It was the Amer­ican soci­ol­o­gist and crim­i­nol­o­gist Pro­fessor Jack Levin, from North­eastern Uni­ver­sity in Boston, who first coined the term “family anni­hi­lator” in the mid-​​eighties to describe a father who kills his chil­dren, and pos­sibly also his spouse and him­self. The high body count dis­tin­guishes it from “fil­i­cide”, which usu­ally denotes a single victim. But the sex of the cul­prit tends to be the same.

Murder is a mas­cu­line pur­suit,” says Levin, who has studied family anni­hi­la­tion and mas­sacres for more than 30 years. “Not just family murder – any kind of murder.” In the US, 71 per cent of all family mur­ders and 61 per cent of all infan­ti­cides are com­mitted by men.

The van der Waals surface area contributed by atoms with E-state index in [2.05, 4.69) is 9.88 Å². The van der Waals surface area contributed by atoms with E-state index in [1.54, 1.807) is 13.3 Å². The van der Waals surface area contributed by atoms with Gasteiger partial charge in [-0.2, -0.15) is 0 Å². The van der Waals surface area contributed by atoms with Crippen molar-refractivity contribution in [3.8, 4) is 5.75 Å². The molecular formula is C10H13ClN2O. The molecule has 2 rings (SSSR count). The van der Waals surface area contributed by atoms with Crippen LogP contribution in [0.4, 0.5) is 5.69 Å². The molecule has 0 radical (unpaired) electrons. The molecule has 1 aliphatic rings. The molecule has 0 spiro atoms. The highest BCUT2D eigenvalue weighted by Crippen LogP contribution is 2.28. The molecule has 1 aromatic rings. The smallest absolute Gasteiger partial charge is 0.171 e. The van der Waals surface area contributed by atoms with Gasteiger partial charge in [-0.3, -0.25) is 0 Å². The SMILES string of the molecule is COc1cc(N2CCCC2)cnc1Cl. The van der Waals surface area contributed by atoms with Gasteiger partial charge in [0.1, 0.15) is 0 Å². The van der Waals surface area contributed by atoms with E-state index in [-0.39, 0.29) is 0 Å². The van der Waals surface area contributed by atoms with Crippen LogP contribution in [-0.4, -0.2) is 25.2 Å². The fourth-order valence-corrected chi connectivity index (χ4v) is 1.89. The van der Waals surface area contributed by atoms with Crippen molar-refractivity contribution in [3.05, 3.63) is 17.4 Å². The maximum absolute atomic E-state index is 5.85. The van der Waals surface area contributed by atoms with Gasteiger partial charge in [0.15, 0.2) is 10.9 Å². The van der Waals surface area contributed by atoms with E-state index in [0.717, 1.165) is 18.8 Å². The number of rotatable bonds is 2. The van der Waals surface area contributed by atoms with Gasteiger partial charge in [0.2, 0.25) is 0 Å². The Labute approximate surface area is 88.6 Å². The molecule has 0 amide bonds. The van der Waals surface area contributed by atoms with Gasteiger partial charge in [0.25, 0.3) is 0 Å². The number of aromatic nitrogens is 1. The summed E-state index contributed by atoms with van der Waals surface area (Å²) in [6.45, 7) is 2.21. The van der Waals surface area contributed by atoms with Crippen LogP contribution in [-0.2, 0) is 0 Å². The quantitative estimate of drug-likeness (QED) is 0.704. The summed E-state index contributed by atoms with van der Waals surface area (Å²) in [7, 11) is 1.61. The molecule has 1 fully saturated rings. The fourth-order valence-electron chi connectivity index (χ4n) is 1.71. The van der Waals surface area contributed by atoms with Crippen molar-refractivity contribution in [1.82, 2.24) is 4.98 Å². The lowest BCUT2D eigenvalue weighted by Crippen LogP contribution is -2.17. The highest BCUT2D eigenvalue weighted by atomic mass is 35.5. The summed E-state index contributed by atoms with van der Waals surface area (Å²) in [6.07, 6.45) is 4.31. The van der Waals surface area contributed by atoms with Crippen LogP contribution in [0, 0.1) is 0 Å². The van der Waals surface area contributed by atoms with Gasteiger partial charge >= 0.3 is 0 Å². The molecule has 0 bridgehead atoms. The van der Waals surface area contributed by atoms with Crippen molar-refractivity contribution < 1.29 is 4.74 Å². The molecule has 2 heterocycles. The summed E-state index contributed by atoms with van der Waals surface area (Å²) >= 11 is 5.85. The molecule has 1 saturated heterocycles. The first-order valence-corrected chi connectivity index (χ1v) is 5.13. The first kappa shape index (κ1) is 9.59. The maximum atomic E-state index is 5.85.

Levin puts this down partly to testos­terone, but he says to under­stand why a father could kill his child we have to take on board fun­da­mental dif­fer­ences in the male psyche. “We glo­rify and roman­ti­cise father­hood. But not every father is thrilled with father­hood. You could argue ad nau­seam whether it’s nature or nur­ture, but women have an inti­mate bond with their young chil­dren – they are the ones who get preg­nant, give birth, nurse the child. The man sees him­self as the bread­winner – but that is from a distance.”

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